The Australian Transaction Reports and Analysis Centre (Austrac) announced on Wednesday it has concluded its investigation into Afterpay, having decided it will not pursue any further regulatory action.

Austrac ordered the appointment of an external auditor into Afterpay’s Australian operations in June last year. Specifically, the regulator asked for the examination of Afterpay’s compliance with the Anti-Money Laundering and Counter-Terrorism Financing Act 2006 (AML/CTF Act).

“In response to the findings and recommendations identified in the external audit report, Afterpay has uplifted its AML/CTF compliance framework and financial crime function, and completed all remediation necessary to ensure compliance,” Austrac wrote on Wednesday.

“After considering the report and the response by Afterpay, Austrac has decided not to undertake further regulatory action.

Austrac said it has “reiterated the importance” for Afterpay to meet its compliance obligations in the future, and that it would continue to work with the company to ensure it understands the compliance obligations it has, as well as its role in fighting financial crime.

See also: Sweeping change: Fintech committee offers ‘quick wins’ fix to Australian ecosystem

The regulator took the opportunity to remind new and emerging financial services businesses that they may have obligations under the AML/CTF Act.  

“Startup ventures and technology-based financial businesses must consider whether they have AML/CTF obligations and if they do put in place systems and controls that identify and mitigate money laundering and terrorism financing risks,” Austrac said.

Austrac in September asked for a similar investigation of PayPal, with the examination to focus on “ongoing concerns” regarding the Australian arm’s compliance with the AML/CTF Act.

These concerns relate to PayPal Australia’s compliance with its International Funds Transfer Instruction reporting obligations.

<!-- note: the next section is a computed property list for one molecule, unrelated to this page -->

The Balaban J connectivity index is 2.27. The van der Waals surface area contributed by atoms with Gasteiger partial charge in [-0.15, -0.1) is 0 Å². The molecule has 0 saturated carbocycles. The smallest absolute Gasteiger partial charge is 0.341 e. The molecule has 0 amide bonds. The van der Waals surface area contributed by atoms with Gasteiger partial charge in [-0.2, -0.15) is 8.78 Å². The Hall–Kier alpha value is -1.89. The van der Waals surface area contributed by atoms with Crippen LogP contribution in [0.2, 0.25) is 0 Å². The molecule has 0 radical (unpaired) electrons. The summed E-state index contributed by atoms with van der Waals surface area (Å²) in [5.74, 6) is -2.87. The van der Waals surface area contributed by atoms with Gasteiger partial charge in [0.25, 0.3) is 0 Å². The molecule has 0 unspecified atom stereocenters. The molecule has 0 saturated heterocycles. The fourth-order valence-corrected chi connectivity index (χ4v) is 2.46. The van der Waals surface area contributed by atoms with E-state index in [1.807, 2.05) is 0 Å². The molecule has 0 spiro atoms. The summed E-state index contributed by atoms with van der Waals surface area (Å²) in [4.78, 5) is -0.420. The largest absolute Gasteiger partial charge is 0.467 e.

However, Austrac in March announced an extension was granted to the auditors, taking into consideration the scope of the audit, the size, and complexity

Press release content from Business Wire. The AP news staff was not involved in its creation.

DUBLIN–(BUSINESS WIRE)–Sep 30, 2020–

The “Global Anti-money Laundering Market by Component, Solution (KYC/CDD & Watchlist, Transaction Screening, Monitoring), Deployment Mode, End User (Banking & Financials, Gaming/Gambling Organizations), and Region – Forecast to 2025” report has been added to ResearchAndMarkets.com’s offering.

The global AML solutions market size is projected to grow from USD 2.2 billion in 2020 to USD 4.5 billion by 2025, at a Compound Annual Growth Rate (CAGR) of 15.6% during 2020-2025.

The major growth drivers for the market include stringent government regulation and increased focus of financial institutions on digital payment related issues. However, increased complexities of AML solutions limiting ability of early detection of frauds is restraining the market.

Transaction Screening and Monitoring Solutions to grow at the highest rate during the forecast period

The transaction screening and monitoring solution is developed to meet AML and Counter Terrorism Financing (CTF) requirements, file Suspicious Activity Reports (SARs), and fulfill other reporting obligations resulting into providing organizations with an in-depth analysis of customers’ profile and risk levels and predict future activities. Additionally, the solution prepares comprehensive reports and alerts financial organizations about suspicious activities. Hence, transaction Screening and Monitoring Solution to grow at the highest rate during the forecast period

Large enterprises segment to hold a larger market size during the forecast period

Large enterprises are the early adopters of AML solutions, as they use many business applications that are susceptible to fraudulent attacks. As these enterprises are large, with different types of IT infrastructure, they face the difficult task of effectively managing the security of their applications. Unlike SMEs, large enterprises are well-equipped with technical skills, have higher investment capabilities, and are more exposed to incidents of frauds.